Place of Effective Management – Decoding UK’s Development Securities decision in the Indian context

mea_raju_kumar_LThumbDetermination of tax residence based on the Place of Effective Management (PoEM) has been in force in India since April 2016, with guidance and clarification from tax authorities issued in January 2017. The guidance[1] has shed more light on cases that the Government intends to cover within the ambit of the PoEM regulations. However, as is seen globally, in the context of PoEM, it is quite difficult to comprehensively and descriptively define what could be considered as the place from where a business is effectively managed.

The actual application becomes a question of facts and circumstance, which is why PoEM has seen significant jurisprudence in certain countries, especially the UK, with one of the first decisions going all the way back to 1876[2]. The most recent judicial development in the area came earlier this year in the case of Development Securities (No 9) Ltd. and others v HMRC[3], wherein an order was passed by the First Tier Tribunal (FTT) in the UK to hold that three Jersey-incorporated companies always had their control and management and, consequently, tax residence in the UK.

An examination of this judgment is relevant from an Indian standpoint for the following reasons:

  • It is likely for tax authorities to draw from international principles and experience as PoEM is a recent introduction in Indian law.
  • Given the current global tax landscape, especially in the backdrop of OECD’s Base Erosion and Profit Shifting (BEPS) project, countries want to be aligned and consistent in their approaches. They are keen to adopt best practices, more so for anti-avoidance legislation.

Overview of the judgment

In the case under consideration, the Jersey companies were set up to acquire certain assets from related parties at a value that significantly exceeded the market price. As per the judgment, the taxpayer intended to make the Jersey companies UK tax residents after the acquisition of assets such that on disposal of the assets, capital losses would be generated in the UK.

The conclusion that the central management and control (CMC) of the Jersey companies was always in the UK was based on the following factors:

  • The only transaction proposed to be undertaken by the Jersey companies was an uncommercial one, which was to acquire assets at a price much greater than their market value.
  • The transaction was justifiable only because the UK parent had funded the Jersey companies adequately — The Jersey companies did not have any real discretion.
  • The Jersey directors were merely agreeing to implement what the parent had already, in effect, decided to do.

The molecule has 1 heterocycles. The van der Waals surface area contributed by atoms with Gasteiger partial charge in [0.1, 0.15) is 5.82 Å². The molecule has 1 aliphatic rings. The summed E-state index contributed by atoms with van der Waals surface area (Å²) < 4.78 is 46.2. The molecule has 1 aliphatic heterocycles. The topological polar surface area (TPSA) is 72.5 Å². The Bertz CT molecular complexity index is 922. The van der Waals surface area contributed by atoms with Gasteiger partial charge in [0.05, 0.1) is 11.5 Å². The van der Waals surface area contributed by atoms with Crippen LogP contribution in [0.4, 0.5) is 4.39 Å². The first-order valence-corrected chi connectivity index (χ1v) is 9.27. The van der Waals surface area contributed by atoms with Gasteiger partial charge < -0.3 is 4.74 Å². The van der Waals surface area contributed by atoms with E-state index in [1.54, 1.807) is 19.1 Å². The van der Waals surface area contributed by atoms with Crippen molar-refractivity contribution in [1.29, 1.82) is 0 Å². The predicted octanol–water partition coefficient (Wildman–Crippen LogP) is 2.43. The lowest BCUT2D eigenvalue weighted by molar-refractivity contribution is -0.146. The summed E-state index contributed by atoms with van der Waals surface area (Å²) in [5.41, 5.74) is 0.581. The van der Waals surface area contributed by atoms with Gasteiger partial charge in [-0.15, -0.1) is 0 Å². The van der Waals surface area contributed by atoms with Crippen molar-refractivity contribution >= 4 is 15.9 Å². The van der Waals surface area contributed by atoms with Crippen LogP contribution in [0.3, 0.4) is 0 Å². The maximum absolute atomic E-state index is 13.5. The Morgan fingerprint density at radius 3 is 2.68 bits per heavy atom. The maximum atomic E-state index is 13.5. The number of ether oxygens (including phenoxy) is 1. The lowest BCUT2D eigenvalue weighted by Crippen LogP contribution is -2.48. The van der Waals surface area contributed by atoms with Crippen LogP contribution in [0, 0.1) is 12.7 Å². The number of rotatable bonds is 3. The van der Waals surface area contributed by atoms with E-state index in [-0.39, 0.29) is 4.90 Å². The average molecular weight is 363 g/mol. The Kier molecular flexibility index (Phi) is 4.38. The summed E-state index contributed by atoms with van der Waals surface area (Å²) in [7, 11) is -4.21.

• The existence of the Jersey companies as Jersey tax residents was intended to be very brief — As per facts, this was fewer than six weeks.

However, in the course of implementation, all board meetings took place in Jersey, the board was comprised of experienced professionals who were Jersey residents and key decisions were taken after consideration at the meetings. This is important to note as based on a literal consideration of these facts, it could be contended that there was some background to support the position that the Jersey companies were tax residents of Jersey.

As per the judgment passed, this could not counter the fact that the boards of the Jersey companies only agreed to undertake the steps the parent company wanted to take; the steps themselves were not commercially sound but rather uncommercial. Therefore, the parent company had crossed the line of influence and had actually usurped the CMC of the Jersey companies. In conclusion, the CMC of Jersey companies was always in the UK with the parent.

Accordingly, the scheme was disregarded and the taxpayer was unable to take the benefit of offsetting capital losses in the UK.

What companies should consider in light of the judgment

This case is interesting in the Indian context. PoEM regulations in India contain the active business outside India (ABOI) test, wherein a higher threshold for the trigger of PoEM provisions is given and there is a favorable presumption for companies satisfying this test. While the exception to this test is where the board of directors is standing aside and the powers are being exercised by the parent, the Development Securities decision gives an illustration of when it really could be considered so.

Therefore, in the context of Indian outbound multi-nationals, the commercial rationale behind a structure must be clearly demonstrated. Merely meeting certain objective tests, such as ABOI, may not be enough if it could be looked through as a structure lacking substance.

The inclusion of the principal purpose test (PPT) in treaties as a minimum standard under the BEPS project also reinforces the direction in which cross-border tax is evolving and ties in with the conclusion in the aforementioned decision. Substance is now one of the key drivers.

Countries such as the UK have judicial history on CMC and PoEM extending over 100 years and the subject still continues to evolve. This should serve as an indicator of the complexities in making a factual determination of a company’s PoEM. The manner of enforcement of PoEM regulations in India is yet to be seen, but Indian business groups should remain well prepared for questions about their overseas operations.


The author of the blog is Raju Kumar, Tax Partner, EY India

Co-contributor:   Amish Behl, Senior Tax Professional, EY India



[1] Circular No. 06 of 2017 dated 24 January 2017

[2] Calcutta Jute Mills v Nicholson (1876) 1 TC 83

[3] [2017] UKFTT 565

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